The Independent and BBC News today draw attention to the NSPCC’s ChildLine report “Can I Tell You Something?” which reviews the work of the children’s charity in regards to its counselling sessions with children and young people over the period 2012/13.
During 2012/13, ChildLine counselled 278,886 children and young people with a further 10,961 cases of children referred to the helpline by concerned others. More than 1,400 counselling sessions to children and young people was for racist bullying compared to 861 cases the previous year, according to BBC News.
The report observes that racist bullying has increased by 69% in the last 12 months. Online bullying rose by 87% on the previous year.
Nearly a quarter of those aged 11 and under contacted the helpline with concerns about bullying, accounting for the largest proportion of counselling sessions for this age group, 24%.
Bullying and online bullying was the second most common factor for children aged 12-15 to contact the helpline.
Bullying and online bullying was the least common factor for young people aged 16-18, accounting for 4% of counselling, or 2,151 sessions, with this age group.
Cases concerning bullying or online bullying account for 11% of the total, or 30,387 counselling sessions.
The most prevalent reason for contacting the helpline was depression and unhappiness and family relationships, accounting for 13% of cases respectively. Other reasons included self-harm, suicidal issues, problems with friends, physical abuse, sexual abuse and online sexual abuse, puberty and sexual health and mental health issues.
The Independent reports that “Islamophobia is a particular issue in schools”. The ChildLine report observes that most cases of bullying occur in schools with 19,795 young people reporting this to be the case in the last year.
The report notes that “a common theme was for young people to be called a “terrorist” or a “bomber”, and to “go back to where they came from”. These constant insults left many young people feeling upset, insecure and frustrated.”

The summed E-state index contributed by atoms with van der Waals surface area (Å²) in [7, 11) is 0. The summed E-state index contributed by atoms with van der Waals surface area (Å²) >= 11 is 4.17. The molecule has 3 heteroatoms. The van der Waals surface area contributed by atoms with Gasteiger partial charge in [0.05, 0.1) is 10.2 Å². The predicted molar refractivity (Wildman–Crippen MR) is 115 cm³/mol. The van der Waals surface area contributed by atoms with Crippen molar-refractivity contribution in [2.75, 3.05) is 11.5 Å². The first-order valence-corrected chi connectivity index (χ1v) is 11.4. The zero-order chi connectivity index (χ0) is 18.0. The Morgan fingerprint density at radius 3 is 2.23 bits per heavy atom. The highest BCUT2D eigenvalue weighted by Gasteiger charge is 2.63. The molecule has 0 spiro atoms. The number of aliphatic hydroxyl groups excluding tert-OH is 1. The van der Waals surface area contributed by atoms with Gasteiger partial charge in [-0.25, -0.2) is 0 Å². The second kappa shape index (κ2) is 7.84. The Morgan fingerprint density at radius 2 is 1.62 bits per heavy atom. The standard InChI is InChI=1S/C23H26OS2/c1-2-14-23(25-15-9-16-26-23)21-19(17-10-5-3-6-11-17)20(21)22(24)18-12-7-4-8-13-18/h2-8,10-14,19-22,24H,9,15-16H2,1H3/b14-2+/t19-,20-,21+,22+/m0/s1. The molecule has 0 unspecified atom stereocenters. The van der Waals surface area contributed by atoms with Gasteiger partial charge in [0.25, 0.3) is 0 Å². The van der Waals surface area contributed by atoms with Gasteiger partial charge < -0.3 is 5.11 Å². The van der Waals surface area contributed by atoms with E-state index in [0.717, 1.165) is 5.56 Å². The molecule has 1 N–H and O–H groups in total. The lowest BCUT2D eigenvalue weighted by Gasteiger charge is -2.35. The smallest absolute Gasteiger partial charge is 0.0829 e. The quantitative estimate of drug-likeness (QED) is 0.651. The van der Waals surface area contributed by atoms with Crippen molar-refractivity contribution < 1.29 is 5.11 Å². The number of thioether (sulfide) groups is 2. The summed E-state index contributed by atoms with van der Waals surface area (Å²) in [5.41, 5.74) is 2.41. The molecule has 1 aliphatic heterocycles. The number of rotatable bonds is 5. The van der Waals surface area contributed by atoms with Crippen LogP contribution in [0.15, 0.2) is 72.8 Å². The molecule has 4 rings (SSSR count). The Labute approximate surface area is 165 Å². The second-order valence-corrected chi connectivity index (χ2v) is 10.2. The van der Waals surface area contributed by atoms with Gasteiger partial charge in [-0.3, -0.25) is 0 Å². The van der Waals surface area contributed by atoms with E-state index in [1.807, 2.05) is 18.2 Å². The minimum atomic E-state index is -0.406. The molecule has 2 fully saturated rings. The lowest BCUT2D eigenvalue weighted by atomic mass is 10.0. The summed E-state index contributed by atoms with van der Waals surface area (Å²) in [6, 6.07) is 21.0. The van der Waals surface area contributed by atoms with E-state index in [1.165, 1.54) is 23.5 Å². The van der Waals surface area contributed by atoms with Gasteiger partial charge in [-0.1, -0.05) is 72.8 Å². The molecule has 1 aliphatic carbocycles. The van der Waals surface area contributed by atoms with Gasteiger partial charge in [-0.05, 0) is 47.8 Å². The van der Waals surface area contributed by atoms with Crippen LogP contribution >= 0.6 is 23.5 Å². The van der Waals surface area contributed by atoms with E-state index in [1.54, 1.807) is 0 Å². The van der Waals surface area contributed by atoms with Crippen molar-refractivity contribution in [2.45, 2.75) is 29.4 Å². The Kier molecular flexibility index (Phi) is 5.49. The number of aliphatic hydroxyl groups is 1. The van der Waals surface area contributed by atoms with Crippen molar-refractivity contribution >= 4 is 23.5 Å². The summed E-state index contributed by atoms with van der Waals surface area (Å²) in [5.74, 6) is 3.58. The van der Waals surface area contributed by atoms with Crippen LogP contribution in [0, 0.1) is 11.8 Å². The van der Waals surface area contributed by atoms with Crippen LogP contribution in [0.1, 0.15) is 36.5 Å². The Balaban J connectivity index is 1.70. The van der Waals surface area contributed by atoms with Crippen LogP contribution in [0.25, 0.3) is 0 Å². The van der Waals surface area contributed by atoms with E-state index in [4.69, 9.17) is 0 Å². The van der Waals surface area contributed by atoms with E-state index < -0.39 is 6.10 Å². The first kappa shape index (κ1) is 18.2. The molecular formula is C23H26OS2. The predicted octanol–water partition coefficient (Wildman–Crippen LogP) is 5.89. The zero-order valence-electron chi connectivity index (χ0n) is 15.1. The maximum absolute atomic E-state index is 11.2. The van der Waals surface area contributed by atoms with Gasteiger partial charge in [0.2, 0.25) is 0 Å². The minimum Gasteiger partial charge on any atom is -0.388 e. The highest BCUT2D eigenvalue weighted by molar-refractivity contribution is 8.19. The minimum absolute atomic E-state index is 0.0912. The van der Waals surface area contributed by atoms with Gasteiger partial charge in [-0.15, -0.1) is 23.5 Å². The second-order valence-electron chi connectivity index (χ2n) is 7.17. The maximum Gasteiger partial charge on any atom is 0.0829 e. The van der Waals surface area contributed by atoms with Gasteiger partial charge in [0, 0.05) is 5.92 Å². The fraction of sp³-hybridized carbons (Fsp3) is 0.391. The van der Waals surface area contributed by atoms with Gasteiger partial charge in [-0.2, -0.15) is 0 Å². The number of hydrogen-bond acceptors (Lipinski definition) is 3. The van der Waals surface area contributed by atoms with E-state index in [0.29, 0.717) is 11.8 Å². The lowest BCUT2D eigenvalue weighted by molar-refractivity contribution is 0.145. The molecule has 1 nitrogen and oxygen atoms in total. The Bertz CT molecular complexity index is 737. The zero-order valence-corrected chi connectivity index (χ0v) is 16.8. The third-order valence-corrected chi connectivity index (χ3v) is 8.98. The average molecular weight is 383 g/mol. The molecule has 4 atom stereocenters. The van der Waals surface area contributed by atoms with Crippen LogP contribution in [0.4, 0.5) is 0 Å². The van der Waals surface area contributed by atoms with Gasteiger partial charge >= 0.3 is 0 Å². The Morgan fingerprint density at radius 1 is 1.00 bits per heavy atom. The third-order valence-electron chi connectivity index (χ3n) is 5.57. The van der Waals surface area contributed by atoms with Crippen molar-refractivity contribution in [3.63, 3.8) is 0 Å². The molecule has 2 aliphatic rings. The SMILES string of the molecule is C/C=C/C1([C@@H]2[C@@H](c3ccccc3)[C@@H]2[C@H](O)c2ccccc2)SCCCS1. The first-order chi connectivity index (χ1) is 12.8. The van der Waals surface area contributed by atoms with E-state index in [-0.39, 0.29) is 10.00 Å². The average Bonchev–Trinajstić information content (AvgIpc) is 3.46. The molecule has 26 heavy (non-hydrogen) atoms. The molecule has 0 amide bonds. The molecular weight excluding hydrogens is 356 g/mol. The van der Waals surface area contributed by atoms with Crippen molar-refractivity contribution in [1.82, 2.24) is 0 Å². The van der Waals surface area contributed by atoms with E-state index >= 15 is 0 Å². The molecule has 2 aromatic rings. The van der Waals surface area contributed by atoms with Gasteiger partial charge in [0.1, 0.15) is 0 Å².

A recent Freedom of Information inquiry to Bolton Council revealed that incidents of racism in Bolton schools average about one per day. Between 2007 and 2011, almost 88,000 incidents of racist bullying were recorded in British schools, the BBC Asian Network found in its report last year.
From one of ChildLine’s counselling sessions, the Independent highlights the story of a teenage girl who disclosed that “I’m being bullied at school because of my race and religion. They call me a terrorist because they know I’m Muslim. I’ve lost my temper a few times – it really frustrates me because then I end up getting in trouble. Some of my friends stick up for me, but it’s not enough, I want the teachers to do something but they always tell me they’re too busy.”
The Independent also raises concerns over how “children who have poor English or a strong accent are often called “freshies” – an abusive term that highlights their struggle to fit in.”
The problems surrounding racist bullying in school seems to be exacerbated by the current debate about immigration and a rise in ‘political hostility’ to migrant communities.
The British Social Attitudes Survey yesterday published findings that show 77 per cent of respondents want a reduction in immigration. 54% and 55% of respondents viewed the economic and cultural impact of immigration positively (respectively) but also were concerned about the current immigration level.
The head of ChildLine, Sue Minto, said “There’s so much more of a focus in the news at the moment about immigrants... it’s a real discussion topic and children aren’t immune to the conversations that happen around them. Some children are being told, even if they’re UK born, to pack your bags and go back where you belong. It is very worrying, it’s a big increase.”
James Kingett, of the charity Show Racism The Red Card (SRTRC) which does tremendous work in the education sector on racism and Islamophobia, said: “We work with around 50,000 young people every year and issues around Islamophobia have been very prevalent over the past 12 to 18 months. That idea that all Muslims are terrorists or bombers is a particular problem. We’re getting that from kids with no Muslim classmates through to those in diverse schools with many Muslims.
“We are doing work on the impact of far-right groups such as the English Defence League on children’s attitudes. Often children are picking up language at home and from parents and taking that to be fact. The rhetoric at the moment around immigration is incredibly pervasive. The prominence of the immigration debate may have had a knock-on effect, filtering down in classrooms.”
The ChildLine report demonstrates the importance of developing teaching materials and training sessions on anti-racism and Islamophobia awareness in our schools. According to the 2011 Census results, British Muslims have the youngest demographic profile of faith groups with 48% aged 24 and under.